Function of Tat-NR2B9c in neuroprotection



The peptide neuroprotectant Tat-NR2B9c, also known as NA-1, is a Tat peptide consisting of the nine C-terminal residues of the NR2B subunit. As a neuroprotective agent, Tat-NR2B9c peptide has shown clinical efficacy in acute stroke. It has similar and highly specific interactions with PDZ (postsynaptic density-95/Discs large/zona occludens-1) proteins, of which the strongest are with the PSD-95 (postsynaptic density-95 protein) family members. Therefore, Tat-NR2B9c is a promising compound that separates PSD-95 from neurotoxic signaling pathways. What's more, Tat-NR2B9C can also inhibit NMDA (N-methyl-D-aspartate) receptor-mediated excitotoxicity and has obvious neuroprotective effects.

Pharmacologic action

Tat-NR2B9c is a widely accepted drug for neuroprotection in stroke. It exhibits high-affinity binding to the second PDZ domain of PSD-95. Tat-NR2B9c works by perturbing NMDAR (NMDA-type glutamate receptors)/PSD-95 interactions and reducing neurons' vulnerability to excitotoxicity and ischemia. It has ability to inhibit native protein-protein interactions in an appropriate range. Some previous studies have demonstrated that the intravenous injection of Tat-NR2B9c into rats could reduce the vulnerability of neurons to focal cerebral ischemia at a dose of 3 nmol/g. These may be attributed to Tat-NR2B9c which can disrupt NR-PSD-95 interactions, that the peptide may be delivered tissues at effective concentrations.


Tat-NR2B9c is the most advanced PSD-95 inhibitor in clinical trials, which is being developed for the treatment of ischemic brain damage after stroke and has recently successfully passed phase II clinical trials. At the same time, some experiments have shown that primates treated with Tat-NR2B9c after the onset of embolic strokes exhibited significantly reduced numbers and volumes of strokes, as visualized by diffusion and T2-weighted magnetic resonance imaging. Subsequently, several studies were conducted to demonstrate that Tat-NR2B9c indeed has neuroprotective effects in vivo, without affecting the synaptic activity of the receptor. Meanwhile, Tat-NR2B9c also blocks the interaction between nNOS (neuronal NO synthase) and PSD-95 with an IC50 of ∼0.2 μM, but shows no effect on the NMDA-induced JNK (c-Jun Nterminal Kinase) activation.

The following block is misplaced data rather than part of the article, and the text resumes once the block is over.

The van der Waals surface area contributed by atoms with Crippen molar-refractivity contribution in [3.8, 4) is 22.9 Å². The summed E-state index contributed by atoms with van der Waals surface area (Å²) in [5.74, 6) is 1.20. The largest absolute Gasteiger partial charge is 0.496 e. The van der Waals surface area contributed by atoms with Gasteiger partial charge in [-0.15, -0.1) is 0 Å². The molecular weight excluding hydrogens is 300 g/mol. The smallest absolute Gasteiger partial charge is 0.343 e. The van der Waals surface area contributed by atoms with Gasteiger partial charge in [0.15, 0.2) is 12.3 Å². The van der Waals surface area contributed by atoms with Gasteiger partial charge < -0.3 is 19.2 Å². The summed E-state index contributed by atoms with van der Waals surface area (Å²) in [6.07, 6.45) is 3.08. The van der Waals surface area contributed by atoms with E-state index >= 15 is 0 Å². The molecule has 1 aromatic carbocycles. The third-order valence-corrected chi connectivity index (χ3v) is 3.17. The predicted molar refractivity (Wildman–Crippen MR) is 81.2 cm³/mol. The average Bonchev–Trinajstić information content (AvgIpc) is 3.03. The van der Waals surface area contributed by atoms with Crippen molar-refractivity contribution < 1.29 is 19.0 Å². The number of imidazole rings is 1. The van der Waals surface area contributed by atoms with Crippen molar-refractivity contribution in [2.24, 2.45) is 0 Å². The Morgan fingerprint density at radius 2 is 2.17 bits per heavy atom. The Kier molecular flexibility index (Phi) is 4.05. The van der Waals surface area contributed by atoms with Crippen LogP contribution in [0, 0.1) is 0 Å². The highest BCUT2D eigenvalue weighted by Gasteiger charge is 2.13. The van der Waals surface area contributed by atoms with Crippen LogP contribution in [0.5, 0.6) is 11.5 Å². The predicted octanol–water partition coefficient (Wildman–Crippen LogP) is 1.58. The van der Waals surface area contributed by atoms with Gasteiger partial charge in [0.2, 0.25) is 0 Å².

Pharmacokinetics and metabolism

In general, the pharmacokinetic profile of peptides is influenced in particular by enzymatic degradation, renal clearance, and hepatic metabolism. In vivo studies have shown that it has good metabolic and pharmacokinetics. Remarkably, in the tMCAO (transient MCA occlusion) model, a single dose of Tat-NR2B9C gave permanent maintenance of infarct size reduction and neurobehavioral improvement 3 hours after the onset of stroke, indicating that these drugs do not simply delay brain damage.


1. J. Montaner, M. Campos, I. Cristobo, D. Giralt and M. Diaz-Guerra. Role of PSD-95 inhibitors in troke and neuroprotection: A systematic view on NA-1 (Tat-NR2B9c). Drugs of the Future, 2013, 38(7), 485-497.

2. Hong Cui, Amy Hayashi, Hong-Shuo Sun. PDZ protein interactions underlying NMDA receptor mediated excitotoxicity and neuroprotection by PSD-95 inhibitors. The Journal of Neuroscience, 2007, 27(37), 9901–9915.

3. Douglas J. Cook, Lucy Teves, Michael Tymianski, A translational paradigm for the preclinical evaluation of the stroke neuroprotectant Tat-NR2B9c in gyrencephalic nonhuman primates. ScienceTranslational Medicine, 2012, 4 (154), 133-154.

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